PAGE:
Researchers in Nottingham
have discovered a new biological indicator which could potentially help to
track the progress of Parkinson’s disease using powerful MRI scanners.
Using highly sensitive new
brain imaging techniques, scientists from The University of Nottingham and
clinicians at Nottingham University Hospitals NHS Trust have discovered a
measurable trait on the human brain which could be used not only to diagnose
the condition but potentially also to track progression of the disease.
Parkinson’s develops when
dopamine producing nerve cells in the brain die. Current diagnostic imaging
tests using nuclear medical techniques are costly and cannot be used to monitor
disease progression. There has been a need for such imaging tracking in
Parkinson’s disease to allow for the development of neuroprotective drugs
through clinical trials.
In a paper published in
the journal Neurology, the Nottingham researchers led by Penny, Gowland,
Professor of Physics, reveal that this new discovery could potentially lead to
a new diagnostic test for the disease.
Professor Gowland, who is
based at the University’s Sir Peter Mansfield Magnetic Resonance Centre, said:
“When conducting a different study of patients with Parkinson’s, by using a 7T
MRI scanner (which is an extremely powerful MRI scanner), we discovered a mark
which looked like a ‘tear drop’ on the brains of healthy subjects, and this was
not visible in the brains of patients. In subsequent post mortem scans, we
actually discovered that this was something called nigrosome 1. It was known
from previous post mortem work that nigrosome 1 could not be found in brains of
Parkinson’s disease patients.
‘So this was a
breakthrough discovery in that we now know that using this particularly
sensitive MRI scanner, we can see that patients living with Parkinson’s disease
don’t have this particular feature in their brain.”
Now, researchers will take
their findings and look into how this discovery can be translated into standard
MRI scans used in most hospitals.
Professor Gowland added:
“We are now conducting a study of patients with Parkinson’s to ascertain when
this mark actually disappears, which could potentially have huge implications
for early diagnosis of the illness, and subsequently how it is treated.”
Associate Honorary Clinical Professor in Neurology at Nottingham University
Hospitals NHS Trust, said: “By using highly accurate and sensitive brain
imaging techniques for Parkinson’s we are able to get an insight into the
mechanism that causes the disease for the first time.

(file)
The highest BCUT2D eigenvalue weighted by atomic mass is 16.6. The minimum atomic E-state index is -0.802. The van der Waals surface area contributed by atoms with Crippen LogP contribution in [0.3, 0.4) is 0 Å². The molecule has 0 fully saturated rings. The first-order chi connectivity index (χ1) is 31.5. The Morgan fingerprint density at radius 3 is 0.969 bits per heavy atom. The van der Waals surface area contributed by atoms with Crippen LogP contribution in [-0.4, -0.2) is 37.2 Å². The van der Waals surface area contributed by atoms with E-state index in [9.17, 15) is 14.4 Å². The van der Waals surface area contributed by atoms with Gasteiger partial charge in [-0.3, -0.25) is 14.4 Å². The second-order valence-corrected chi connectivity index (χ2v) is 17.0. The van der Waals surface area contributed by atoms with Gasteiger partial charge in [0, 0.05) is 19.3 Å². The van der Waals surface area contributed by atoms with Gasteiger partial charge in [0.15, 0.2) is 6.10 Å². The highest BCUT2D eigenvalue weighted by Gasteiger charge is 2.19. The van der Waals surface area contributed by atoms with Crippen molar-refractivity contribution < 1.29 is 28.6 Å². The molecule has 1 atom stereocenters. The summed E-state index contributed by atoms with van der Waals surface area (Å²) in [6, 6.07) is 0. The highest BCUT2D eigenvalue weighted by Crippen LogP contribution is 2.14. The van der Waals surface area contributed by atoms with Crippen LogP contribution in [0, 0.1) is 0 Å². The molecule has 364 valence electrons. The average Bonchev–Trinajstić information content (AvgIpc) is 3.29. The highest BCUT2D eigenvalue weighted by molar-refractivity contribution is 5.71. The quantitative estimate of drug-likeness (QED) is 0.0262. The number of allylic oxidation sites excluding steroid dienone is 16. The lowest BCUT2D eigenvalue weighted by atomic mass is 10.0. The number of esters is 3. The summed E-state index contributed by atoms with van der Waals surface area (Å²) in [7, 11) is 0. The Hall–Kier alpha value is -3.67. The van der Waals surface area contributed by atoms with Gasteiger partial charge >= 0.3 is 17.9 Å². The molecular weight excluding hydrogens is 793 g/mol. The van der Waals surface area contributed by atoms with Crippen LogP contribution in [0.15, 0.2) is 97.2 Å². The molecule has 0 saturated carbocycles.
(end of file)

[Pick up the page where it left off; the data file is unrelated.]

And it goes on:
“We have been trying to find a biological
marker for Parkinson’s for many years and the reason is that we need a tool to
measure change in the disease in clinical trials in a very sensitive way. This
discovery is a step change in Parkinson’s disease, it’s a game changer as they
say and the implications are potentially huge.”
A full copy of the research paper can be
viewed on the Neurology website.
The research involved academics at The University of Nottingham’s Sir Peter
Mansfield Magnetic Resonance Centre, Division of Radiological and Imaging
Sciences and School of Psychology in collaboration with the Divisions of
Pathology and Neurology at Nottingham University Hospitals NHS Trust.
The work was funded by the Medical Research
Council and the Engineering and Physical Sciences Research Council (EPSRC).
The Sir Peter Mansfield Magnetic Resonance
Centre is named after The University of Nottingham professor who played a
central role in the development of MRI technology which revolutionised
diagnostic medicine in hospitals around the world. His contribution to the
discovery earned him the Nobel Prize for Medicine in 2003.
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More than 90 per cent of research at The University of Nottingham is of international quality, according to the most recent Research Assessment Exercise. The University aims to be recognised around the world for its signature contributions, especially in global food security, energy & sustainability, and health. The University won a Queen’s Anniversary Prize for Higher and Further Education for its research into global food security.
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